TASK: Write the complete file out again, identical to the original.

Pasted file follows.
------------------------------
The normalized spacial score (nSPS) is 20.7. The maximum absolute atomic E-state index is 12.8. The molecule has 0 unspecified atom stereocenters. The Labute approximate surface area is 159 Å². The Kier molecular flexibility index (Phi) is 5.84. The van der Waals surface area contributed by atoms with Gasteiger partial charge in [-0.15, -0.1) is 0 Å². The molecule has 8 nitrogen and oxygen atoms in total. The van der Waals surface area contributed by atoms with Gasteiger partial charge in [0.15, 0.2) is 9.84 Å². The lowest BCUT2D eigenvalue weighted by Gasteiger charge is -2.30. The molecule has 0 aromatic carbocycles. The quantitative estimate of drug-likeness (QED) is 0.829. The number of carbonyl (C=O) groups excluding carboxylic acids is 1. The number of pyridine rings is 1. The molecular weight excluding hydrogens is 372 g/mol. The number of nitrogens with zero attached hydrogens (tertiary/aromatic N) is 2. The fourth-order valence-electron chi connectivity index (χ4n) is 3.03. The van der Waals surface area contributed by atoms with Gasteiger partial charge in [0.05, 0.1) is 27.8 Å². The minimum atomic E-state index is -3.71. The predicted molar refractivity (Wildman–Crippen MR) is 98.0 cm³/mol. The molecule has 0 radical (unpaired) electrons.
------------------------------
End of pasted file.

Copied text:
The normalized spacial score (nSPS) is 20.7. The maximum absolute atomic E-state index is 12.8. The molecule has 0 unspecified atom stereocenters. The Labute approximate surface area is 159 Å². The Kier molecular flexibility index (Phi) is 5.84. The van der Waals surface area contributed by atoms with Gasteiger partial charge in [-0.15, -0.1) is 0 Å². The molecule has 8 nitrogen and oxygen atoms in total. The van der Waals surface area contributed by atoms with Gasteiger partial charge in [0.15, 0.2) is 9.84 Å². The lowest BCUT2D eigenvalue weighted by Gasteiger charge is -2.30. The molecule has 0 aromatic carbocycles. The quantitative estimate of drug-likeness (QED) is 0.829. The number of carbonyl (C=O) groups excluding carboxylic acids is 1. The number of pyridine rings is 1. The molecular weight excluding hydrogens is 372 g/mol. The number of nitrogens with zero attached hydrogens (tertiary/aromatic N) is 2. The fourth-order valence-electron chi connectivity index (χ4n) is 3.03. The van der Waals surface area contributed by atoms with Gasteiger partial charge in [0.05, 0.1) is 27.8 Å². The minimum atomic E-state index is -3.71. The predicted molar refractivity (Wildman–Crippen MR) is 98.0 cm³/mol. The molecule has 0 radical (unpaired) electrons.